Next up is the Wii. My husband and I were never keen on the Wii but my brother was interested thanks to the Nintendo DS. We tried the default Wii game, Wii Sports and we lost our interest with the console a lot more. I understand that Wii wasn't about graphics but more on gameplay and the 'revolutionary' Wiimote. But after trying out Wii Tennis, I was scratching my head as to why some people have hailed this machine as earth shattering. The controls were sketchy at best. I was trying to figure out the pattern to hit the ball right but I couldn't get it work. I'm not really a lousy player but there were occasions where I swear I didn't even try to hit the ball but my avatar actually did and scored a point. We also looked at other Wii games but they were not really impressive gameplay wise.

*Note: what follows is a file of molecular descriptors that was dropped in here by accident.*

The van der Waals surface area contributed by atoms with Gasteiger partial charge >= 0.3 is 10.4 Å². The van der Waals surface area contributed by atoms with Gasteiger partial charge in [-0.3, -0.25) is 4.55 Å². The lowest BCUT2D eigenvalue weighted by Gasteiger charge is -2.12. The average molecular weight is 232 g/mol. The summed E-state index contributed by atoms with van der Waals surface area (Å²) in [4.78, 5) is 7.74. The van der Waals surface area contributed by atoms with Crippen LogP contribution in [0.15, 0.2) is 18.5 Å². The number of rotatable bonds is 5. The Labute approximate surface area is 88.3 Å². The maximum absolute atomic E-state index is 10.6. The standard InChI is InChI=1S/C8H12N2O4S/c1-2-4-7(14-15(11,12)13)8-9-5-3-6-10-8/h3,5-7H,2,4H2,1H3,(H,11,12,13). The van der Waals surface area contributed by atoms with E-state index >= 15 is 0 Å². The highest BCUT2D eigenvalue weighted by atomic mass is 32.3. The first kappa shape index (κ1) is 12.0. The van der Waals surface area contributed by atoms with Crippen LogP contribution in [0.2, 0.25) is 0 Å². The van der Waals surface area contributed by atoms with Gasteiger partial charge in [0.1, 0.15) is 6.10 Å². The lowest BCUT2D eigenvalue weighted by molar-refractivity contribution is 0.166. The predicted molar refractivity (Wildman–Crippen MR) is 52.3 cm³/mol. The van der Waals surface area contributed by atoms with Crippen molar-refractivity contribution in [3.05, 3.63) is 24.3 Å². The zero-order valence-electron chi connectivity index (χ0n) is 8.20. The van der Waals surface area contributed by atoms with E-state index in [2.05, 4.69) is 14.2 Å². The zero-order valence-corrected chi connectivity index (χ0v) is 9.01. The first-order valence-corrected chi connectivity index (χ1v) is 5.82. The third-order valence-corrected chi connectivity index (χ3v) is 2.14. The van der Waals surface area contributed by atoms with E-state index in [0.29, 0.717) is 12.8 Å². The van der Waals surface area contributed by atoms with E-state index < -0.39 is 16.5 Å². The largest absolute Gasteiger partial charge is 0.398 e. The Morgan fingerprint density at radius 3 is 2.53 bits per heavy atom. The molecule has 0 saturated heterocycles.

But what really put things in perspective for us, with regard to the Wii, was Guitar Hero II.GHII was all about gameplay. I'm not really a rock / heavy metal fan and more of the mellow music kind, but I found myself drawn to the game. Of course, I eventually got to have a nicer appreciation of rock culture thanks to this game. But GHII is no novelty game that was patched up together. The game had a lot of technical details that make its gameplay highly addictive. Of course, I do know that real Guitar Heroes play REAL GUITARS but GHII gives you the opportunity to feel the thrill of being a rockstar without having to invest a good chunk of your time in learning how to play an instrument. The care on technical details given in this game and the responsiveness of the guitar controller to it makes this game an absolute must have and would probably go down the annals of videogame history as one of the most innovative games of our time.The Wii pales in comparison to Guitar Hero II.